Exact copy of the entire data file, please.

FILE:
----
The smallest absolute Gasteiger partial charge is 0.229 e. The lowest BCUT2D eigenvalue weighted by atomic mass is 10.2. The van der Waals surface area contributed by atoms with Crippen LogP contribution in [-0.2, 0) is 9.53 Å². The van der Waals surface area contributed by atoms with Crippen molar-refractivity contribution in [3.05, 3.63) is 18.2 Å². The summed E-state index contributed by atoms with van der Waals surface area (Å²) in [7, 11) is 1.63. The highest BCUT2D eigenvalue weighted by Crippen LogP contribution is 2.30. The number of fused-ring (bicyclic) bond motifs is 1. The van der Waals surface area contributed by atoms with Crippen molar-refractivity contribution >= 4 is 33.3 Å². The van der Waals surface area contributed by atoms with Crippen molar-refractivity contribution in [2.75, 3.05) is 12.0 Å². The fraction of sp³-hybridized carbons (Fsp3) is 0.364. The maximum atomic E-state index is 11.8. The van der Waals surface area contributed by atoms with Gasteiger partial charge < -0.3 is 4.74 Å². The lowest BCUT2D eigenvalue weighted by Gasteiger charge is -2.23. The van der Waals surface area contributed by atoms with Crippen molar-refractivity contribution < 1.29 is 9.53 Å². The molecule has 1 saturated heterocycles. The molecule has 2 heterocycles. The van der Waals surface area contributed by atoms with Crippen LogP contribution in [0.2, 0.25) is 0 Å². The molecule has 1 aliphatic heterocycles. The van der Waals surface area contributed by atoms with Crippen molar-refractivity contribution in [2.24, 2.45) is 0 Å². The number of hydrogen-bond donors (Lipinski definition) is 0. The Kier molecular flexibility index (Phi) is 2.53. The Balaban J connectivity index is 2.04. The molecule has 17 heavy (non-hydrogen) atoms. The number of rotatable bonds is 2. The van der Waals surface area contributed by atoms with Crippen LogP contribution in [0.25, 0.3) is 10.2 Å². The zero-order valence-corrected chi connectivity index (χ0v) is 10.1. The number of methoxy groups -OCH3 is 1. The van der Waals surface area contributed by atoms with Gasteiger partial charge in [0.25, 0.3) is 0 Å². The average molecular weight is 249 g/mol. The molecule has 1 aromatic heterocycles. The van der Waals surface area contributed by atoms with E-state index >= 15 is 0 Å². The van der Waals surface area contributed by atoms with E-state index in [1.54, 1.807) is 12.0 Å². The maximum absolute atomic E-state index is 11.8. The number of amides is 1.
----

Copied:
The smallest absolute Gasteiger partial charge is 0.229 e. The lowest BCUT2D eigenvalue weighted by atomic mass is 10.2. The van der Waals surface area contributed by atoms with Crippen LogP contribution in [-0.2, 0) is 9.53 Å². The van der Waals surface area contributed by atoms with Crippen molar-refractivity contribution in [3.05, 3.63) is 18.2 Å². The summed E-state index contributed by atoms with van der Waals surface area (Å²) in [7, 11) is 1.63. The highest BCUT2D eigenvalue weighted by Crippen LogP contribution is 2.30. The number of fused-ring (bicyclic) bond motifs is 1. The van der Waals surface area contributed by atoms with Crippen molar-refractivity contribution >= 4 is 33.3 Å². The van der Waals surface area contributed by atoms with Crippen molar-refractivity contribution in [2.75, 3.05) is 12.0 Å². The fraction of sp³-hybridized carbons (Fsp3) is 0.364. The maximum atomic E-state index is 11.8. The van der Waals surface area contributed by atoms with Gasteiger partial charge < -0.3 is 4.74 Å². The lowest BCUT2D eigenvalue weighted by Gasteiger charge is -2.23. The van der Waals surface area contributed by atoms with Crippen molar-refractivity contribution < 1.29 is 9.53 Å². The molecule has 1 saturated heterocycles. The molecule has 2 heterocycles. The van der Waals surface area contributed by atoms with Crippen LogP contribution in [0.2, 0.25) is 0 Å². The molecule has 1 aliphatic heterocycles. The van der Waals surface area contributed by atoms with Crippen molar-refractivity contribution in [2.24, 2.45) is 0 Å². The number of hydrogen-bond donors (Lipinski definition) is 0. The Kier molecular flexibility index (Phi) is 2.53. The Balaban J connectivity index is 2.04. The molecule has 17 heavy (non-hydrogen) atoms. The number of rotatable bonds is 2. The van der Waals surface area contributed by atoms with Crippen LogP contribution in [0.25, 0.3) is 10.2 Å². The zero-order valence-corrected chi connectivity index (χ0v) is 10.1. The number of methoxy groups -OCH3 is 1. The van der Waals surface area contributed by atoms with Gasteiger partial charge in [0.25, 0.3) is 0 Å². The average molecular weight is 249 g/mol. The molecule has 1 aromatic heterocycles. The van der Waals surface area contributed by atoms with E-state index >= 15 is 0 Å². The van der Waals surface area contributed by atoms with E-state index in [1.54, 1.807) is 12.0 Å². The maximum absolute atomic E-state index is 11.8. The number of amides is 1.